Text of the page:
But this isn't an ordinary commune; we don't eat from the same box of cereal or share toothpaste. We're also not like the many dirty punk houses I've stayed in across the country where none of the rotating fifteen roommates has done the dishes since 2012 and there are sixteen bicycles in the living room that don't actually belong to anyone.

See also: Welcome to hell: Being a chemical queen in a world of all-natural goddesses

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The hidden beauty of West Side Books and the indie bookstores of Denver

I scored a bounty of Dare Wright books from West Side Books.
I don't read books. Really. I used to be ashamed of this, but then I realized that I read thousands of words every day -- they just come in the form of online articles and, when I'm lucky, physical copies of magazines. I've been a voracious magazine reader since I learned how to read; I love longform, investigative pieces, clips, tips and factoids. I love well-curated publications, beautiful photo spreads and regular columnists. My favorite authors are those with a magazine past, people like Joan Didion and Chuck Klosterman.

But despite the fact that I don't read books, I do love book stores. This past weekend, during the Highlands Street Fair, I was working a table for a friend's non-profit and I wandered into West Side Books to see if I could use the bathroom. But I was stopped in my restroom pursuit by a handful of books I hadn't seen in twenty years sitting high on a shelf, too far from my reach. I had to see these books.

See also: 40 West Arts is capturing West Colfax's history through commercial architecture

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Medium Rebecca Rosen helped me connect to my dead relatives and find my spirit guides

In the hours before my coveted appointment with Rebecca Rosen, a local medium and author with a years-long waiting list, I was in full-fledged panic-turned-tantrum mode. Though I had gleefully picked up the chance to get a once-in-a-lifetime reading with Rosen weeks earlier, that excitement had worn off by the time the date approached. Frankly, I didn't want to mess with my dead relatives; it seemed inappropriate. I talk to them all the time on my own through prayer and meditation and late-night freakouts, but I had never really thought about them talking back: It was a one-way street, and I was fine with that. (We control freaks see life this way.)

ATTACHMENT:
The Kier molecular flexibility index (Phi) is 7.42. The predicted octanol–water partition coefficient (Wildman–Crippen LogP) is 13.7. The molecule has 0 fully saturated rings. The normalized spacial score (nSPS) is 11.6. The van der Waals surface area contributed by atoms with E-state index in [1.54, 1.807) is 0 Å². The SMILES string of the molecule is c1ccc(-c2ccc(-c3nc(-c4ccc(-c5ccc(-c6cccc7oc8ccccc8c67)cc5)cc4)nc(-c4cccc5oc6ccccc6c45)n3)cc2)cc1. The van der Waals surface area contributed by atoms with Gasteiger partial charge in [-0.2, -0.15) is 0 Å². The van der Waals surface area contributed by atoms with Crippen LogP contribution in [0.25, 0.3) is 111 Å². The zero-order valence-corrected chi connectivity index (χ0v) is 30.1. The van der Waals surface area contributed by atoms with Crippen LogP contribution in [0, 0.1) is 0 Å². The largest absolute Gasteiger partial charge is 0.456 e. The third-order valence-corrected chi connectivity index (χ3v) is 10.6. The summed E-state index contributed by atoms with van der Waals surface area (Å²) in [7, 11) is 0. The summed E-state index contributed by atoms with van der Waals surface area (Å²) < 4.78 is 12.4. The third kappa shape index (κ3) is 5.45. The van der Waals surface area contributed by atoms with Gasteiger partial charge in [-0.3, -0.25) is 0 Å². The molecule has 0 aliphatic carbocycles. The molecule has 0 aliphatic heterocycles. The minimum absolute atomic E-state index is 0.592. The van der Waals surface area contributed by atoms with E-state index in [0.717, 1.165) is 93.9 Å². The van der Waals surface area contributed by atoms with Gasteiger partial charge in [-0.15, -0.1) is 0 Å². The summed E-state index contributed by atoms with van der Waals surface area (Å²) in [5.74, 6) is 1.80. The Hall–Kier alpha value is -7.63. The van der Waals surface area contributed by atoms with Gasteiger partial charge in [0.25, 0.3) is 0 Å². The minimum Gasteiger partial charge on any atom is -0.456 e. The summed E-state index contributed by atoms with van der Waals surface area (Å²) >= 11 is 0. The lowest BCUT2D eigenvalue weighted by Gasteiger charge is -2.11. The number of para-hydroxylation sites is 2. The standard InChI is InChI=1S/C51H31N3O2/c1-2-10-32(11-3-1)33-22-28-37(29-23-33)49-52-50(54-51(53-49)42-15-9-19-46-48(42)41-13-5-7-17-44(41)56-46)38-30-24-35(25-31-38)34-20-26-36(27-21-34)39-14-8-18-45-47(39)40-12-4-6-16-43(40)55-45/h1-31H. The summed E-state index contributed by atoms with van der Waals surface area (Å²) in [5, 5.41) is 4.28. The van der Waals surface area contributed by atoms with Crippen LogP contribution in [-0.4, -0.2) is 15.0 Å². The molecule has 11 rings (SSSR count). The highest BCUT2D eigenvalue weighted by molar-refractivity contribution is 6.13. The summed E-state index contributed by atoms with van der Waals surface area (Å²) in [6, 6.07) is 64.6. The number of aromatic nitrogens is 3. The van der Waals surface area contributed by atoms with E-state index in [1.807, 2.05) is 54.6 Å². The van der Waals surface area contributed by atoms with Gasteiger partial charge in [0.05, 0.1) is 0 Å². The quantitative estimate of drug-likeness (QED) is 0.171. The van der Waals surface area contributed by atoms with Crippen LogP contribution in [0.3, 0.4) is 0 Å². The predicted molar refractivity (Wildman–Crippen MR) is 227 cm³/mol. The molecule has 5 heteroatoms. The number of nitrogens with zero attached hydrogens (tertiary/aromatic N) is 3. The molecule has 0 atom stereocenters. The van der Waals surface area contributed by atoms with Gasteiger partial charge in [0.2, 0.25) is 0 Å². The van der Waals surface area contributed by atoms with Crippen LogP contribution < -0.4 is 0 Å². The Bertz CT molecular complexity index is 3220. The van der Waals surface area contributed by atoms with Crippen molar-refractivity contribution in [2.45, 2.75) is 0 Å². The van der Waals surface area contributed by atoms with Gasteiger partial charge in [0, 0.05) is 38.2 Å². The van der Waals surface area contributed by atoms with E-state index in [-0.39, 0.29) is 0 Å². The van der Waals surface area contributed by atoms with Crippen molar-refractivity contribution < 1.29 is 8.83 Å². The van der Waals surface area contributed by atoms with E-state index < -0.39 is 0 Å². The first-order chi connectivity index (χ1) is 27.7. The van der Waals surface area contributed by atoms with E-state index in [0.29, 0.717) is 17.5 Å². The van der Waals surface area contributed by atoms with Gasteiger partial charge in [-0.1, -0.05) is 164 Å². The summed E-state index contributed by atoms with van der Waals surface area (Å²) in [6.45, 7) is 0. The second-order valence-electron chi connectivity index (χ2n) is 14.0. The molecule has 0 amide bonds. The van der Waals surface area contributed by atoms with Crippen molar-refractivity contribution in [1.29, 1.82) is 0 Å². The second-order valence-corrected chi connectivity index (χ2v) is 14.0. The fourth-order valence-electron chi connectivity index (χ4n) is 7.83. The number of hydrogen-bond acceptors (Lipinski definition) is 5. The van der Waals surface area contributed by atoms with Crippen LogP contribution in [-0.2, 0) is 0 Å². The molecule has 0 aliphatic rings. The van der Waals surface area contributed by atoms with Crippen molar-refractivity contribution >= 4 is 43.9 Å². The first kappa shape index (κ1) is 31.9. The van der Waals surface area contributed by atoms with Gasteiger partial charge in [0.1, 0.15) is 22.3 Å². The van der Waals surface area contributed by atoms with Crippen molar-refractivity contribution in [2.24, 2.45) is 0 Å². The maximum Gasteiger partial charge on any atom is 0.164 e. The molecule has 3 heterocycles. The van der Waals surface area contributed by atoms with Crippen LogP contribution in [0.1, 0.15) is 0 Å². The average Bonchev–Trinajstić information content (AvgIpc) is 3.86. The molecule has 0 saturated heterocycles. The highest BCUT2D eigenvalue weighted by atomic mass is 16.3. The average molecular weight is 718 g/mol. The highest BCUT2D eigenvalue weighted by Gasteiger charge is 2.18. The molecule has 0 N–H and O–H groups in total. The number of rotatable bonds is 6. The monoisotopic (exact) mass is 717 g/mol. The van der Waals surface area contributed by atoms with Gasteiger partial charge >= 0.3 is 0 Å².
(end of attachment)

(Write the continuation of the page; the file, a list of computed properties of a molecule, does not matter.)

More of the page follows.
See also: Rebecca Rosen on fulfilling your divine purpose and looking to the dead for guidance

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Laserium returns to the Gates Planetarium, and I'd definitely recommend seeing it on weed

Categories: Breeality Bites

Photo of the actual laser show in progress, which maybe I shouldn't have covertly taken with my iPhone.
The last time I saw a laser show at the the Gates Planetarium, it was during a time when everything I did centered around where I could smoke cigarettes. That time was the early '90s and I was fourteen or fifteen. I wasn't old enough to drive, meaning I ended up whereever my parents or someone with a car would drop me off. My friends and I went to the mall to smoke; we went to the skatepark to smoke; we went to the Paramount Cafe on the 16th Street Mall to smoke, and we went to laser shows at the planetarium to smoke outside in City Park after the show.

But beyond the appeal of a teenage chain-smoking venue, the laser shows of the time were totally sick! Which is why I was so stoked to get a chance to preview one of the new Laserium shows at Gates, which have returned after a roughly fifteen-year hiatus and will be playing on weekends all summer long.

See also: From Phish to Floyd, the ten best light shows

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Standing in the way of control: Elliot Rodger, #YesAllWomen and the culture of misogyny

When #YesAllWomen began as a hashtag on Twitter over the weekend, I sat back for a while and observed. As a woman who writes for the Internet -- and often writes about misogyny, feminism and the world I experience as a woman -- I have learned that you don't always jump right into conversations online. It's dangerous: You have to be ready and willing to be torn down for what you look like, how you act and what you think, even if it is irrelevant to the conversation at hand.

Often, being a woman and being online sucks. Though #YesAllWomen was a hashtag created to be, however temporarily, a safe space for conversation in the wake of Elliot Rodger's self-justified misogyny-driven murders, it quickly became a place where women had to defend themselves for expressing what it is like to live in a culture of fear. Not a fear of just men like Rodger, but a fear of being held accountable for other people's actions toward us.

See also: Dismantling sexist culture, one irrelevant strip-club sign at a time

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Learning how to be vegetarian without being a jerk about it

Categories: Breeality Bites

These are some of the things I have consumed alone in my car in shame.
Many times in my life, others have assumed I was a vegetarian. At a work function or a family dinner, someone would attempt to pass me some kind of animal product, only to pull back the offering abruptly and say, "Oh, I forgot. You're vegetarian." But I'm not a vegetarian -- never have been -- and up until this past weekend, I never once considered it.

However, I'm starting to think that in the evolution my of own life and as a person who is conscious of how she treats others, vegetarianism might be the logical next step.

See also: Five best vegetarian restaurants in Denver